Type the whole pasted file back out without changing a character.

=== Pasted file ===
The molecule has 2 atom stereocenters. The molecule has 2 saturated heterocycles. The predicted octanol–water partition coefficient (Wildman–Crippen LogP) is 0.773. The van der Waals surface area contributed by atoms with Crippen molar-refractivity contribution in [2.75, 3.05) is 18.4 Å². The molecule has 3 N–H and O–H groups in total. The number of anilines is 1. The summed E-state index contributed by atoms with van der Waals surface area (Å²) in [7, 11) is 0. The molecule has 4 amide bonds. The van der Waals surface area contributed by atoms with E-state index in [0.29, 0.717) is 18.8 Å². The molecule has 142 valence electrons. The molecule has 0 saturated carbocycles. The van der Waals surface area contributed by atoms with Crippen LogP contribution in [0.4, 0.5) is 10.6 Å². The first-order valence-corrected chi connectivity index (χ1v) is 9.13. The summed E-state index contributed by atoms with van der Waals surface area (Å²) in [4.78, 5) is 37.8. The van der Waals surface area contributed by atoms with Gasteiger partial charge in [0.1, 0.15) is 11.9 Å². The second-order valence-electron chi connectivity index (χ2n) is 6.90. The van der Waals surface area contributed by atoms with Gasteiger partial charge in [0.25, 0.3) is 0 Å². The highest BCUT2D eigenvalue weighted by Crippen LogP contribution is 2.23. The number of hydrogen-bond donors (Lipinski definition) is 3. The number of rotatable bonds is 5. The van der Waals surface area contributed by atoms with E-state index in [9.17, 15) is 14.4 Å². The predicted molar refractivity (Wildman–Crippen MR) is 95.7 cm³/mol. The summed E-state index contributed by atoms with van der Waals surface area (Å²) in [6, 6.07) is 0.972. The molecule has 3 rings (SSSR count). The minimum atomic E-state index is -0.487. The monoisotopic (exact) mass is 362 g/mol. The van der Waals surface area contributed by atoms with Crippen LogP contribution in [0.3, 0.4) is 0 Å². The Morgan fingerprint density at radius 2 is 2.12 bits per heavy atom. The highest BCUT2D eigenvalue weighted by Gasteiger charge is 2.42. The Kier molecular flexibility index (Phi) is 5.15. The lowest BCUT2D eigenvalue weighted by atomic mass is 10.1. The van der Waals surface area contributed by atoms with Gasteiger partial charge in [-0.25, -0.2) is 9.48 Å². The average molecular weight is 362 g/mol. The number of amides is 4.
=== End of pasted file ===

The molecule has 2 atom stereocenters. The molecule has 2 saturated heterocycles. The predicted octanol–water partition coefficient (Wildman–Crippen LogP) is 0.773. The van der Waals surface area contributed by atoms with Crippen molar-refractivity contribution in [2.75, 3.05) is 18.4 Å². The molecule has 3 N–H and O–H groups in total. The number of anilines is 1. The summed E-state index contributed by atoms with van der Waals surface area (Å²) in [7, 11) is 0. The molecule has 4 amide bonds. The van der Waals surface area contributed by atoms with E-state index in [0.29, 0.717) is 18.8 Å². The molecule has 142 valence electrons. The molecule has 0 saturated carbocycles. The van der Waals surface area contributed by atoms with Crippen LogP contribution in [0.4, 0.5) is 10.6 Å². The first-order valence-corrected chi connectivity index (χ1v) is 9.13. The summed E-state index contributed by atoms with van der Waals surface area (Å²) in [4.78, 5) is 37.8. The van der Waals surface area contributed by atoms with Gasteiger partial charge in [0.1, 0.15) is 11.9 Å². The second-order valence-electron chi connectivity index (χ2n) is 6.90. The van der Waals surface area contributed by atoms with Gasteiger partial charge in [0.25, 0.3) is 0 Å². The highest BCUT2D eigenvalue weighted by Crippen LogP contribution is 2.23. The number of hydrogen-bond donors (Lipinski definition) is 3. The number of rotatable bonds is 5. The van der Waals surface area contributed by atoms with E-state index in [9.17, 15) is 14.4 Å². The predicted molar refractivity (Wildman–Crippen MR) is 95.7 cm³/mol. The summed E-state index contributed by atoms with van der Waals surface area (Å²) in [6, 6.07) is 0.972. The molecule has 3 rings (SSSR count). The minimum atomic E-state index is -0.487. The monoisotopic (exact) mass is 362 g/mol. The van der Waals surface area contributed by atoms with Crippen LogP contribution in [0.3, 0.4) is 0 Å². The Morgan fingerprint density at radius 2 is 2.12 bits per heavy atom. The highest BCUT2D eigenvalue weighted by Gasteiger charge is 2.42. The Kier molecular flexibility index (Phi) is 5.15. The lowest BCUT2D eigenvalue weighted by atomic mass is 10.1. The van der Waals surface area contributed by atoms with Gasteiger partial charge in [-0.25, -0.2) is 9.48 Å². The average molecular weight is 362 g/mol. The number of amides is 4.